Thursday, October 23, 2008

Foreclosure Filings Surge 71% in Third Quarter

According to RealtyTrac, a total of 765,558 properties received a default notice, were warned of pending auction or were foreclosed on in the quarter, up 71% from the third quarter of last year.  Filings rose 3% from the second quarter and actually fell 12% in September from August as state laws to keep people in homes slowed the pace of defaults.
Six states accounted for more than 60% of defaults, led by California.  California had six of the 10 metropolitan areas with the highest foreclosure rates in the quarter.  According to the September 2008 homes sales report released by Dataquick yesterday, 51.1% of all sales in California were foreclosure resales, indicating they have been foreclosed on at some point in the prior 12 months.  The number of homes and condos sold statewide was up 6.1% in September from August and an astonishing 64.8% from September of last year.  The median price paid for a home last month was $283,000 down 6% from $301,000 the month before and 34.2% from $430,000 in September a year ago.  According to the Dataquick report, around half of the drop in the median is due to depreciation, with the other half due to shifts in the types of homes selling, and how those homes are financed.  The typical mortgage payment that home buyers committed themselves to paying last month was $1,337, down from $1.428 in August and $2,046 in September a year ago.
The silver lining in all of this disheartening news for homeowners is the return of affordability.  Lawmakers around the country are taking drastic measures to "keep people in their homes" by launching programs such as the $300 billion FHA-backed Operation Hope for Homewoners.  The FDIC's Sheila Bair has been the most vocal about helping beleaguered homeowners.  Today's Wall Street Journal reports that Ms. Bair is suggesting that the government allocate $40 billion to purchasing mortgages, renegotiating terms with the lenders and sharing in potential future losses.  Frankly, with the government throwing billions around like chicken feed, might as well try to help those borrowers who really were victims of predatory lending, as well as those who were just flat-out foolish enough to borrow more than they could afford and assume that 20% appreciation per year was a given.  $40 billion is nothing compared to the $1.7 trillion in loans to dealers, banks, money market funds, AIG, and foreign central banks currently sitting on the Fed's balance sheet.  If the government is going to bailout everybody, make sure to pass the hat around.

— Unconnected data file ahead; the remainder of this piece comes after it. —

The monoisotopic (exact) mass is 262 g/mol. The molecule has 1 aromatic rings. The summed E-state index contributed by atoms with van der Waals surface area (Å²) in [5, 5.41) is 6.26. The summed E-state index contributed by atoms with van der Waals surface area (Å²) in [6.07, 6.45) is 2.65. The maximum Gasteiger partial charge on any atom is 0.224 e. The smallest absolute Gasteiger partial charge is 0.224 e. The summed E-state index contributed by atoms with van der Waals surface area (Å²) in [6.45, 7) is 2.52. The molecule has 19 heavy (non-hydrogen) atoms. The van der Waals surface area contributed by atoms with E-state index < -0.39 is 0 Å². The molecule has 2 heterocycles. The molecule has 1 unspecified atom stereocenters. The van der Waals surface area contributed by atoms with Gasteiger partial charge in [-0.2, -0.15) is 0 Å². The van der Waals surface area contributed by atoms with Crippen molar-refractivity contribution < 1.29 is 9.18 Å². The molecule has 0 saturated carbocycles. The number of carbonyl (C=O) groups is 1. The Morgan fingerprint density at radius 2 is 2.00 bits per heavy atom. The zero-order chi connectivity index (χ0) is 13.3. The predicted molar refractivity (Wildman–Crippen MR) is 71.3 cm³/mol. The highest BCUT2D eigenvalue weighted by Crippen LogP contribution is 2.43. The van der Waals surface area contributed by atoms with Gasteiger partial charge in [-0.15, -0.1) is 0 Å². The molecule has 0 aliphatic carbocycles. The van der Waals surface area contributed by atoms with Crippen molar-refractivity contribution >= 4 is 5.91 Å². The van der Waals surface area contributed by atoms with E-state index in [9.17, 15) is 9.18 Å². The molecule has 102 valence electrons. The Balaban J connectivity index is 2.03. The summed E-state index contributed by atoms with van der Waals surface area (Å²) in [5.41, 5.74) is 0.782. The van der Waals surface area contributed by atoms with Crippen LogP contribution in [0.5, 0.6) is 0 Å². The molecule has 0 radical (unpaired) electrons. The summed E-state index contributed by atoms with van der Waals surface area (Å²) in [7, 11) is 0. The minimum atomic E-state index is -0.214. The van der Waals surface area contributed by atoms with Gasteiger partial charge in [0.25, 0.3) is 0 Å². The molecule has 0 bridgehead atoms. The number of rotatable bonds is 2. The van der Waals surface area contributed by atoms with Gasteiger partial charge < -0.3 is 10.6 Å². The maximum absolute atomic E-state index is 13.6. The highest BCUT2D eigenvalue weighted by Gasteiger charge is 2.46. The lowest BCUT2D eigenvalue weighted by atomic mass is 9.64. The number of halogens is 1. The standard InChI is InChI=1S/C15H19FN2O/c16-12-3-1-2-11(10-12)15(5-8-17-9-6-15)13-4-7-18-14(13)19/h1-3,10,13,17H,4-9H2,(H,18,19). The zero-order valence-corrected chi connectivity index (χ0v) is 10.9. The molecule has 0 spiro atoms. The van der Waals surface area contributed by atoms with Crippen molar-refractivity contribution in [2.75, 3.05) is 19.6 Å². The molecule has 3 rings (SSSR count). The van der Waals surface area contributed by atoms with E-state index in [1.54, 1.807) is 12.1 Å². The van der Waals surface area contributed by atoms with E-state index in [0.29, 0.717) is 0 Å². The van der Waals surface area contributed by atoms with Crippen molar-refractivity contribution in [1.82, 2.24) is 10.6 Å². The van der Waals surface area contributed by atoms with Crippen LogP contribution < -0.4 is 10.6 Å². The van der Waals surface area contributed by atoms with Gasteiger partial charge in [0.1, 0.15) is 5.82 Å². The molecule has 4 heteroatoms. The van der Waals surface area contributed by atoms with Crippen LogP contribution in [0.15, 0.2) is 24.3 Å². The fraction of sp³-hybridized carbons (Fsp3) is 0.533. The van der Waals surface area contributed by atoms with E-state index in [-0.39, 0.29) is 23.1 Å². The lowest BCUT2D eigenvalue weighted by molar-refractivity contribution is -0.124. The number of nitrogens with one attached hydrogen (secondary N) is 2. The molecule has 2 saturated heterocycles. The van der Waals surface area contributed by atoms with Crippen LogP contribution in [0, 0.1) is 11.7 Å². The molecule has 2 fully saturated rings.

I think the California housing market hints at the eventual resolution to the nation's housing crisis.  In many parts of the country, particularly in places where housing values skyrocketed to levels not supported by median incomes, cheap and ridiculous financing options drove up the prices of homes.  Now that values are crashing, we see affordability returning to the California housing market.  Although this obviously hurts many people who bought into the market in the past few years, it makes houses more affordable for the average family.  The strong level of sales activity that we are seeing in California indicates that a bottom in prices is being set in some of the hardest hit areas.  In the same way that I don't believe that a true bottom in prices on CDOs will be reached when the government buys them, I also don't believe that a bottom in housing prices can be reached by artificial measures designed to prop up prices.  When houses are affordable again, people will buy them.  The government only needs to make sure that financing is available to those with appropriate credit.          

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